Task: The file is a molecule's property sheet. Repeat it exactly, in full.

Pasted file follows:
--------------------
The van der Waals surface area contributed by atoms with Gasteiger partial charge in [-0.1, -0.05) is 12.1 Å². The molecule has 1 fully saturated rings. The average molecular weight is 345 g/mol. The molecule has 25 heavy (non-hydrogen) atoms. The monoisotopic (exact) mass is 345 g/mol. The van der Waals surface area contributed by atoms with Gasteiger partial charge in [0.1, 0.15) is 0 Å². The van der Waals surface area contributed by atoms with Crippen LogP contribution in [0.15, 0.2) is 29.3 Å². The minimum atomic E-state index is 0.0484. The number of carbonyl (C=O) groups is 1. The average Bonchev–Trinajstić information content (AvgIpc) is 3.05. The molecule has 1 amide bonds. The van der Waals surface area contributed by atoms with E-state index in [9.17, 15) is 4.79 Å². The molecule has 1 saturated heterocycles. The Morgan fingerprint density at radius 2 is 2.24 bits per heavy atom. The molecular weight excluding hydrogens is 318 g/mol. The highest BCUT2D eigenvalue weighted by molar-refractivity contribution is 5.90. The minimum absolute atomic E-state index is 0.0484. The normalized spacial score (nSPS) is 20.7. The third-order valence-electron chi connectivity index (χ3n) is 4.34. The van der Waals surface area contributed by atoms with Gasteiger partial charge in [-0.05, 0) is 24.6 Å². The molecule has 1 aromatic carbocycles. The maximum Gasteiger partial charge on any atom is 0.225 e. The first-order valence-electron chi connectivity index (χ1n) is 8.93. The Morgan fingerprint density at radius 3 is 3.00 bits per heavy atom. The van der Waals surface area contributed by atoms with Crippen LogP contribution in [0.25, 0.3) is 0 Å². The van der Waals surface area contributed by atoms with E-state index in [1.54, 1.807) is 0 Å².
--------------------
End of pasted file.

The van der Waals surface area contributed by atoms with Gasteiger partial charge in [-0.1, -0.05) is 12.1 Å². The molecule has 1 fully saturated rings. The average molecular weight is 345 g/mol. The molecule has 25 heavy (non-hydrogen) atoms. The monoisotopic (exact) mass is 345 g/mol. The van der Waals surface area contributed by atoms with Gasteiger partial charge in [0.1, 0.15) is 0 Å². The van der Waals surface area contributed by atoms with Crippen LogP contribution in [0.15, 0.2) is 29.3 Å². The minimum atomic E-state index is 0.0484. The number of carbonyl (C=O) groups is 1. The average Bonchev–Trinajstić information content (AvgIpc) is 3.05. The molecule has 1 amide bonds. The van der Waals surface area contributed by atoms with E-state index in [9.17, 15) is 4.79 Å². The molecule has 1 saturated heterocycles. The Morgan fingerprint density at radius 2 is 2.24 bits per heavy atom. The molecular weight excluding hydrogens is 318 g/mol. The highest BCUT2D eigenvalue weighted by molar-refractivity contribution is 5.90. The minimum absolute atomic E-state index is 0.0484. The normalized spacial score (nSPS) is 20.7. The third-order valence-electron chi connectivity index (χ3n) is 4.34. The van der Waals surface area contributed by atoms with Gasteiger partial charge in [-0.05, 0) is 24.6 Å². The molecule has 1 aromatic carbocycles. The maximum Gasteiger partial charge on any atom is 0.225 e. The first-order valence-electron chi connectivity index (χ1n) is 8.93. The Morgan fingerprint density at radius 3 is 3.00 bits per heavy atom. The van der Waals surface area contributed by atoms with Crippen LogP contribution in [0.25, 0.3) is 0 Å². The van der Waals surface area contributed by atoms with E-state index in [1.54, 1.807) is 0 Å².